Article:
Wednesday, September 25, 2013

How to Win Friends, Influence People, and Keep your Customers

Today started off with a bit of a bump.  Aaron had a pretty good night.  I warned his nurse last night that one of his pulse/ox probes (the disposable part that's often finicky) was acting up.  It was occasionally saying "bad sensor" but other times would read just fine.  Overnight, she had no issue with it at all.

This morning, as I was getting him ready for school (he was SOOO excited!) I was changing the cord from one foot to the other.  "Bad Sensor."  (Yeah, bad, bad sensor, behave yourself!)  So I switched it back.  Still "bad sensor."  Got a new one probe sensor out.  Guess what?  You got it.  "Bad sensor."  Um, maybe it's not the sensor?  Maybe it's you, machine.

So I made the phone call.  And got a machine.  Called another number, got a machine again.  Um, yeah, I can leave a message, but what guarantee do I have that anyone will hear it anytime soon?  I mean, I don't know how many messages have been left and when they'll get around to it.  Called a third number, and this time I get a person.  She can't find anyone, and also offers to have me leave a voicemail.  I didn't think that was going to work.  I'd already left two.

And here's my thing (or things, maybe).  Aaron NEEDS to stay within his optimal oxygen saturation rate.  Actually, we all do.  But due to his somewhat funky makeup, he can be all over the place.  That's why he has the machine, to make sure we titrate his oxygen to his needs.  And not being in that optimal range, and not fixing it, well, I'm tired of being at the hospital.  And even worse would be not ever needing to be there again.  So it's kinda important that we have working equipment.

And we're talking about life support equipment.  Life support, yeah, the stuff that supports life.  And no matter how much science is getting excited about creating life, well, really, it's still one to a customer.  So it's not a 9-5, Monday through Friday kinda thing.  There should be (and I know from previous experience there has been) always, ALWAYS, someone available.

So here we go, about 7:15 a.m., and nobody can be found who can help us.  I have to admit, I got pretty irritated.  Frankly, they probably don't pay her enough to listen to my lectures.  But she did, and very nicely, too.  But the long and short was, the office didn't open until 8.  And she did try to find someone.  Somehow, after we hung up, she did find someone.  Because that someone called me at 7:45 (yep, office not open yet) to let me know she was working on an exchange ticket.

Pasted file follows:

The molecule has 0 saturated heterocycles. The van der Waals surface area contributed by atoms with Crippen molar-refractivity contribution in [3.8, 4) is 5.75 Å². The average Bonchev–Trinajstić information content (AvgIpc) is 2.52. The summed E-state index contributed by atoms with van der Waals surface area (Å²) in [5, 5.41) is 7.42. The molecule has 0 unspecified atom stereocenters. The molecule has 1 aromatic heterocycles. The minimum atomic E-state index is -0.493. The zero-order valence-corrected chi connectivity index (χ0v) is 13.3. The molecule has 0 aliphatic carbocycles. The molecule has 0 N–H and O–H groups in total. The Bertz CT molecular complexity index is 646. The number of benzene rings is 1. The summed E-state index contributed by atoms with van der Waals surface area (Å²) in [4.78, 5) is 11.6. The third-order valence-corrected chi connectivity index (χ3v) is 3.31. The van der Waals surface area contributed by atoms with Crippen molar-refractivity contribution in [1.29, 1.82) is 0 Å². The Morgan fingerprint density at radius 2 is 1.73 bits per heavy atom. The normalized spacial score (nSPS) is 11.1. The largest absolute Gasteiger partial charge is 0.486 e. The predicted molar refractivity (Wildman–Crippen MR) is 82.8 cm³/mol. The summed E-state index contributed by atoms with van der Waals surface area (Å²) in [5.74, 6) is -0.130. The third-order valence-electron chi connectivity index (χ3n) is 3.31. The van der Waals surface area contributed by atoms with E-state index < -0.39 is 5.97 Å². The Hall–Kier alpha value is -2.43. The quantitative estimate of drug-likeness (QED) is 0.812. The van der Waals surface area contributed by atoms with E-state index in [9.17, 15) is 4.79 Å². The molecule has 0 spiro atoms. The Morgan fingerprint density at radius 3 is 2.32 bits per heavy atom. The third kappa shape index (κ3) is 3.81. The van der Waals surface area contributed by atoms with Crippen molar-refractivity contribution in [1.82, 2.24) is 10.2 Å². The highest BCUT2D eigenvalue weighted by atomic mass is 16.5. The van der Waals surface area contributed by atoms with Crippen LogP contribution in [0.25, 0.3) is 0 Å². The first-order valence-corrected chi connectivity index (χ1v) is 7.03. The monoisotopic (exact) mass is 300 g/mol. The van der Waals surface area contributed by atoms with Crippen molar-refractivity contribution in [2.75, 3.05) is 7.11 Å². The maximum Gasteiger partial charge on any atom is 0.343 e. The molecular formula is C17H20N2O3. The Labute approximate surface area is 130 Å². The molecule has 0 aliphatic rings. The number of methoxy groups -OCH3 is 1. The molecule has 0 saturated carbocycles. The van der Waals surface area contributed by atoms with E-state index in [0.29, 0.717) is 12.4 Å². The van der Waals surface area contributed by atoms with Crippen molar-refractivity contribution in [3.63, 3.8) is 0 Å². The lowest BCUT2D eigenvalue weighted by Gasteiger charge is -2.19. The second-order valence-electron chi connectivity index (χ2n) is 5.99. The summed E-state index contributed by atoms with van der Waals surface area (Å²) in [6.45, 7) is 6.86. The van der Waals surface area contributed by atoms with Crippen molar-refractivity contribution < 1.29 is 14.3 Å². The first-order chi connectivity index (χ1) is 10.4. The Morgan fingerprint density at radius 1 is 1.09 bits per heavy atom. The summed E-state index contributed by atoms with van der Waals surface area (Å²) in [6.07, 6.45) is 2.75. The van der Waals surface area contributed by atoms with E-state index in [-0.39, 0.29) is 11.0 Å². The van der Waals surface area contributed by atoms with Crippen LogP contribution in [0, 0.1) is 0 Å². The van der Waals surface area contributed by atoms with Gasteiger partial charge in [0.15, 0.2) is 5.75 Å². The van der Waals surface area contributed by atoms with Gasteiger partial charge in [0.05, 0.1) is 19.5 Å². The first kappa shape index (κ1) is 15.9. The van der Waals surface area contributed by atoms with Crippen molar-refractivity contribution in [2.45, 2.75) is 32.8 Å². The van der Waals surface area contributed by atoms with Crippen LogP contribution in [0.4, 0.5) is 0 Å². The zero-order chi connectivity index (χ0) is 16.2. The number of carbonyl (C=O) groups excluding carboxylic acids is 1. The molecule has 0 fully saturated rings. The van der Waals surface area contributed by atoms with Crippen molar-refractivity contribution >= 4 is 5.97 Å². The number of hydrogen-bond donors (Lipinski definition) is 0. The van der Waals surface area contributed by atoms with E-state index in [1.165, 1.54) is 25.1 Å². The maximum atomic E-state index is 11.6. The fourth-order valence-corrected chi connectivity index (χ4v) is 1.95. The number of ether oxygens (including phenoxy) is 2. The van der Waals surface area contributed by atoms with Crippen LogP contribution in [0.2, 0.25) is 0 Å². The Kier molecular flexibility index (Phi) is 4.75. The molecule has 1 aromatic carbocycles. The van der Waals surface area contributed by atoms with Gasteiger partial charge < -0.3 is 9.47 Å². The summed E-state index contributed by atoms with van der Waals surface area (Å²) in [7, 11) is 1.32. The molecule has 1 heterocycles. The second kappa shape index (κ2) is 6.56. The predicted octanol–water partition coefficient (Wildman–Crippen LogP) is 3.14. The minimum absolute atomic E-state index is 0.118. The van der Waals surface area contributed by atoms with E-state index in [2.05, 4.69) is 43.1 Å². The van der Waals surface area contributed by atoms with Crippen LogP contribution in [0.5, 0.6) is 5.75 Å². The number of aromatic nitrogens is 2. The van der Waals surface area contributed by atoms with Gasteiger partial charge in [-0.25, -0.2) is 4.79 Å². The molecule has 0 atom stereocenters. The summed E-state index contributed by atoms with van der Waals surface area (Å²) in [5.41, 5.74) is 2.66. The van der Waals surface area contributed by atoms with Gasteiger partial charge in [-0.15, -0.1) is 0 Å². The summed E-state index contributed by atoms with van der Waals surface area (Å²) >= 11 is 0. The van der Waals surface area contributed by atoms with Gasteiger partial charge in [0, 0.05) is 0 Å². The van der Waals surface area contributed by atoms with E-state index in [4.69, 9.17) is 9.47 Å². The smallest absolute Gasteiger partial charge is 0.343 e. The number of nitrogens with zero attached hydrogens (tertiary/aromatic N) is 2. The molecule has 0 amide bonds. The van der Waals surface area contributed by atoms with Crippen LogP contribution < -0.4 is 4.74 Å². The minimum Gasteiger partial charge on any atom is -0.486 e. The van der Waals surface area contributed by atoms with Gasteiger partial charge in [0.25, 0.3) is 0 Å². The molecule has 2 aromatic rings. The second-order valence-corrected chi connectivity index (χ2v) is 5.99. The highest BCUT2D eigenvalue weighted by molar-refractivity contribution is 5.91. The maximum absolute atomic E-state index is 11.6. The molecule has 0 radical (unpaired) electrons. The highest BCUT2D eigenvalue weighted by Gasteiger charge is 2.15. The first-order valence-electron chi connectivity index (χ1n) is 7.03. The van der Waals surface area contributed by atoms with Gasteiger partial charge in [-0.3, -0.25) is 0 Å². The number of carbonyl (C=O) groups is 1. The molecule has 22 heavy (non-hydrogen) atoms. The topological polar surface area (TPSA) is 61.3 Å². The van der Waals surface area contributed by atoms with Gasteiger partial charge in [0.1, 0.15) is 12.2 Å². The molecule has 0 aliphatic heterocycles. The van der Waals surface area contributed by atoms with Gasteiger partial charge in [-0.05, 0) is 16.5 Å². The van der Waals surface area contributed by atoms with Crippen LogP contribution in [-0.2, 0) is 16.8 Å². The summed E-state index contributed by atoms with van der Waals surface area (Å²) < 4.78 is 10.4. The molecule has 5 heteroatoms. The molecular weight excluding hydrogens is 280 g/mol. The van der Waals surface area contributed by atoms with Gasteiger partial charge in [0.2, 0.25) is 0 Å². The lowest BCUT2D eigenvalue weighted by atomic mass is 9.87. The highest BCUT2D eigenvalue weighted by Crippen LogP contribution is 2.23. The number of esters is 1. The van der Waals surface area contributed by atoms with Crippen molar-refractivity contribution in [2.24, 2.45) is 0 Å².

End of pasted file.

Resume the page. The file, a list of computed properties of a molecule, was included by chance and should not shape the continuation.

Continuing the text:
At 8:05, the first person called me back to find out if anyone had been in touch with me.  Now THAT is customer relations.  She didn't have to.  She did her job (and then some) by listening to me complain and then taking the message.

Very shortly after that, our respiratory therapist called about it, too.  And when I explained what had happened not only to the machine, but also that morning, HE got on top of things as well.  He called me back again a little bit later to see if I could help him out with the timeline, because he was now spending time trying to find the breakdown in communication and fix it so it wouldn't happen again.

I've heard that in business, it takes ten very satisfied customers to make up for one disgruntled one.  It makes sense because as humans, we're much more likely to tattle on the bad times than we are to share the good ones.  Well, I have to say that IHC Homecare has taken very good care of Aaron from the beginning, the very first time he came home from the hospital.  And there have been a couple of glitches, but they're minor.  And what really matters to me, is that they take the glitches and look into them, and work hard to fix them.

They've got my back, and they've got Aaron's back.  And I couldn't ask for more.

Customer service is not a department, it’s everyone’s job.

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